156 Hamilton St., Leominster, MA

The definition of loan fraud is simple.  According to the F.B.I. loan fraud is any material misstatement, misrepresentation or omission relied upon by a mortgage underwriter or lender to fund a loan.

The definition does not make any exception for white lies, half truths, fibs or creative facts.  It says any material misstatement, misrepresentation or omission.  In most cases if you are involved in a real estate loan transaction, as a borrower, real estate agent, attorney or some other party, and you have to ask yourself or someone else “Is that loan fraud?”  95% of the time the answer is “yes.”

In most cases when I am asked about whether or not something is loan fraud the conversation usually goes something like this:

Client: The upstairs bathroom plumbing does not work right at all.  The seller’s brother-in-law did all of the work himself and never had a permit for the remodeling.  I want the seller to fix it.

Me: Then we should state that in the purchase contract.  I can have that written in as one of the terms.

Client:  Well the seller and the seller’s agent are concerned that if it is in the contract I won’t get the loan.  They suggested that the seller pay me for the repairs after the closing because he doesn’t have the cash right now.  I am fine with that.  I trust them.

Me: So you, and the seller and their agent are afraid that if you tell your mortgage lender the truth that they may not make the loan to you.  Is that right?

Client:  Yes.  I think that if my lender finds out about the condition of the bathroom I won’t get the loan.  And I don’t mind doing the work myself once we move in.

Me:  Ok.  So think about this, if you lie to the lender or omit certain facts then they will give you the loan, but if you tell them the truth they may not give you the loan.  Is that what you are worried about?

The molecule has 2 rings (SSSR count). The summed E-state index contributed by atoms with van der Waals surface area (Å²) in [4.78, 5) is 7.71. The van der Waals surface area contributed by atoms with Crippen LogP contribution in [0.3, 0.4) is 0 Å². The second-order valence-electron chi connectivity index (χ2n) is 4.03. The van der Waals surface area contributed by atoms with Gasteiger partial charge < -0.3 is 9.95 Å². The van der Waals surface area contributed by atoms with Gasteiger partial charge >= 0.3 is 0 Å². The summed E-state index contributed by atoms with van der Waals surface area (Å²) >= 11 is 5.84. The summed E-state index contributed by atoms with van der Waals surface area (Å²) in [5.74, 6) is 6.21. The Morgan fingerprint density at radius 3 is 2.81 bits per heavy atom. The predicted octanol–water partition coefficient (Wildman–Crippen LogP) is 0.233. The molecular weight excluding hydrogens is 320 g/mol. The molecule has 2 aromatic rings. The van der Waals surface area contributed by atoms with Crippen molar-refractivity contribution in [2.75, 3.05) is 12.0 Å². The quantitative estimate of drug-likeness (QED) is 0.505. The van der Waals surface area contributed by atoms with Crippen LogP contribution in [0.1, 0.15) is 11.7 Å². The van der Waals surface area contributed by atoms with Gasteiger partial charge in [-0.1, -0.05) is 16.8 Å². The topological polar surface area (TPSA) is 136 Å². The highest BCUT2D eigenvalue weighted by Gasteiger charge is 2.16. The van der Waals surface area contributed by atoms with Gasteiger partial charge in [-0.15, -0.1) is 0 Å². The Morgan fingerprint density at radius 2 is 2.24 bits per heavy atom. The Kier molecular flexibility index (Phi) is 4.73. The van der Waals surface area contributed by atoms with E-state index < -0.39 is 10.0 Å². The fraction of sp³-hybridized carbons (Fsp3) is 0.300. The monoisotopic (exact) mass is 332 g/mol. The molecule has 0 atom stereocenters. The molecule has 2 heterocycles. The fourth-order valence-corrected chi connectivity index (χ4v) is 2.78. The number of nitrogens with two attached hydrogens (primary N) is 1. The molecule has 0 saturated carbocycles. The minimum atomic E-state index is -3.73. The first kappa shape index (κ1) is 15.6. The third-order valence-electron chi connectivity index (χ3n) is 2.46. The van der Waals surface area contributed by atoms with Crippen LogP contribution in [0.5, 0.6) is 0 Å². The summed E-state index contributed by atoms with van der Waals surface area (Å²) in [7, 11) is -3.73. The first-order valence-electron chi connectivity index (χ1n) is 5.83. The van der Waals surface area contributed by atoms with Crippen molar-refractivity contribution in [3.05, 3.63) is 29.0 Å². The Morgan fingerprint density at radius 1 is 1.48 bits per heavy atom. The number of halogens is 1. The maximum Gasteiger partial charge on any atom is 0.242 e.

Client:  Yes.  That is what the loan officer and my real estate agent told me.

Me:  Does that sound like loan fraud?

Client:  No.  Not really. I am not being fraudulent.  I’m just not going to tell the lender and I will honestly do the work once I move in.

Me:  Well.  That is not only loan fraud on your part, but now it sounds like conspiracy to commit loan fraud by the seller, loan officer and the agents.  In fact that is exactly what it is.  Let’s do the right thing and work this out in a manner that you, the seller and the lender are satisfied with.

Ok, I know sometimes it can’t be worked out.  But that does not make the option of committing loan fraud all right.  If a deal cannot be kept together with the truth and full disclosure, it is likely better to move on to the next deal.

Here are just a few examples of how mortgage loan fraud is commonly committed:

Making false loan applications.
Lying on a mortgage loan application, or falsifying or misstating employment or income.

Making or receiving payment in return for a referral which resulted in a transaction or service.

Undisclosed second mortgages.
Taking an undisclosed loan from the seller to assist in the purchase.

Misstating intent to occupancy.
Stating a borrower/owner will occupy a property that they do not intend to occupy.

Receiving false gift funds or equity.
Stating that a borrower will receive a gift of equity or gift of down payment but the funds will actually be paid back.

Inflated purchase price.
Using two purchase contracts and sending the false contract with a higher sales price to the lender in hopes of obtaining a higher appraisal.

Falsifying deposits.
Stating to a lender that a deposit has been paid when it has not.

False adjustments, purchases or credits.
Paying additional funds to, or receiving additional funds from, the seller to adjust the purchase price prior to or after closing.  This includes buying items of personal property from the seller for more than fair market value.

These are only a few examples of loan fraud.  If you are a borrower or real estate professional, remember that loan fraud is a federal, criminal offense.  It can be a crime of conspiracy, that is if you assist in the commitment of loan fraud you can be punished under the law.

In most of the circumstances I encounter neither the borrower, real estate agent or loan officers are intending to defraud the lender.  They are simply trying to get the deal done, trying to get the seller and the buyer to where they want to be.  Unfortunately, the definition of loan fraud says ANY material misstatement, misrepresentation or omission.  Whether or not a fact is material is up to a judge or jury to decide.  Never let it get that far.

If you have a question about whether or certain facts amount to loan fraud speak with a qualified real estate attorney.